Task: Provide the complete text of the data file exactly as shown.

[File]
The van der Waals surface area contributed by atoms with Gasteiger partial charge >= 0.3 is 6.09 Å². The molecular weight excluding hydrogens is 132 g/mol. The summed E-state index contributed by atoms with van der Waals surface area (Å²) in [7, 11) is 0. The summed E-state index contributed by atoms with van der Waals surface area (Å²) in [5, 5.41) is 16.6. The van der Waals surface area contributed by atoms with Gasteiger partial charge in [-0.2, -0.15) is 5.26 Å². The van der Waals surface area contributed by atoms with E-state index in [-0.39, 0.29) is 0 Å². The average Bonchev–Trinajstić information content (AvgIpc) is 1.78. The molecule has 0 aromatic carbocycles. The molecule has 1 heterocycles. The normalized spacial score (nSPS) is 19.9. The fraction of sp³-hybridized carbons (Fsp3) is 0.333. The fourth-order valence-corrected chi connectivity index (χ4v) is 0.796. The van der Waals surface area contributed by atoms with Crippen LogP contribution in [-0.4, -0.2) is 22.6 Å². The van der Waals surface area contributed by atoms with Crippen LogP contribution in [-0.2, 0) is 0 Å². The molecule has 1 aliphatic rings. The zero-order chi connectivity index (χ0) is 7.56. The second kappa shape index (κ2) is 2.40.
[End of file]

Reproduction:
The van der Waals surface area contributed by atoms with Gasteiger partial charge >= 0.3 is 6.09 Å². The molecular weight excluding hydrogens is 132 g/mol. The summed E-state index contributed by atoms with van der Waals surface area (Å²) in [7, 11) is 0. The summed E-state index contributed by atoms with van der Waals surface area (Å²) in [5, 5.41) is 16.6. The van der Waals surface area contributed by atoms with Gasteiger partial charge in [-0.2, -0.15) is 5.26 Å². The van der Waals surface area contributed by atoms with E-state index in [-0.39, 0.29) is 0 Å². The average Bonchev–Trinajstić information content (AvgIpc) is 1.78. The molecule has 0 aromatic carbocycles. The molecule has 1 heterocycles. The normalized spacial score (nSPS) is 19.9. The fraction of sp³-hybridized carbons (Fsp3) is 0.333. The fourth-order valence-corrected chi connectivity index (χ4v) is 0.796. The van der Waals surface area contributed by atoms with Crippen LogP contribution in [-0.4, -0.2) is 22.6 Å². The van der Waals surface area contributed by atoms with Crippen LogP contribution in [-0.2, 0) is 0 Å². The molecule has 1 aliphatic rings. The zero-order chi connectivity index (χ0) is 7.56. The second kappa shape index (κ2) is 2.40.